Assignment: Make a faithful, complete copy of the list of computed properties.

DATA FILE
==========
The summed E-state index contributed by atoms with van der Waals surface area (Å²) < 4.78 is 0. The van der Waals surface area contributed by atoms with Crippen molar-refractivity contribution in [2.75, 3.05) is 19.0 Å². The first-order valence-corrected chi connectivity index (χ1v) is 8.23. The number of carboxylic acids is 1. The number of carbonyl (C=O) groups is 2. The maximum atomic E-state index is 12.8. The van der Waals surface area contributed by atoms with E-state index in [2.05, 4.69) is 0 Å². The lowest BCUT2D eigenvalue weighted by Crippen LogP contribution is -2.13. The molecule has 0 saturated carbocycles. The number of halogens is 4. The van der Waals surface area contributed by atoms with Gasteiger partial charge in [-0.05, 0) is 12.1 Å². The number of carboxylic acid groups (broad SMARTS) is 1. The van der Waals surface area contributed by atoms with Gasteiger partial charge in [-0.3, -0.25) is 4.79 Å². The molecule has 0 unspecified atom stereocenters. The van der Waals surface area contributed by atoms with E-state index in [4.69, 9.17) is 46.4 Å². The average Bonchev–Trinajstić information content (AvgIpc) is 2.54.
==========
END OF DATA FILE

The summed E-state index contributed by atoms with van der Waals surface area (Å²) < 4.78 is 0. The van der Waals surface area contributed by atoms with Crippen molar-refractivity contribution in [2.75, 3.05) is 19.0 Å². The first-order valence-corrected chi connectivity index (χ1v) is 8.23. The number of carboxylic acids is 1. The number of carbonyl (C=O) groups is 2. The maximum atomic E-state index is 12.8. The van der Waals surface area contributed by atoms with E-state index in [2.05, 4.69) is 0 Å². The lowest BCUT2D eigenvalue weighted by Crippen LogP contribution is -2.13. The molecule has 0 saturated carbocycles. The number of halogens is 4. The van der Waals surface area contributed by atoms with Gasteiger partial charge in [-0.05, 0) is 12.1 Å². The number of carboxylic acid groups (broad SMARTS) is 1. The van der Waals surface area contributed by atoms with Gasteiger partial charge in [-0.3, -0.25) is 4.79 Å². The molecule has 0 unspecified atom stereocenters. The van der Waals surface area contributed by atoms with E-state index in [4.69, 9.17) is 46.4 Å². The average Bonchev–Trinajstić information content (AvgIpc) is 2.54.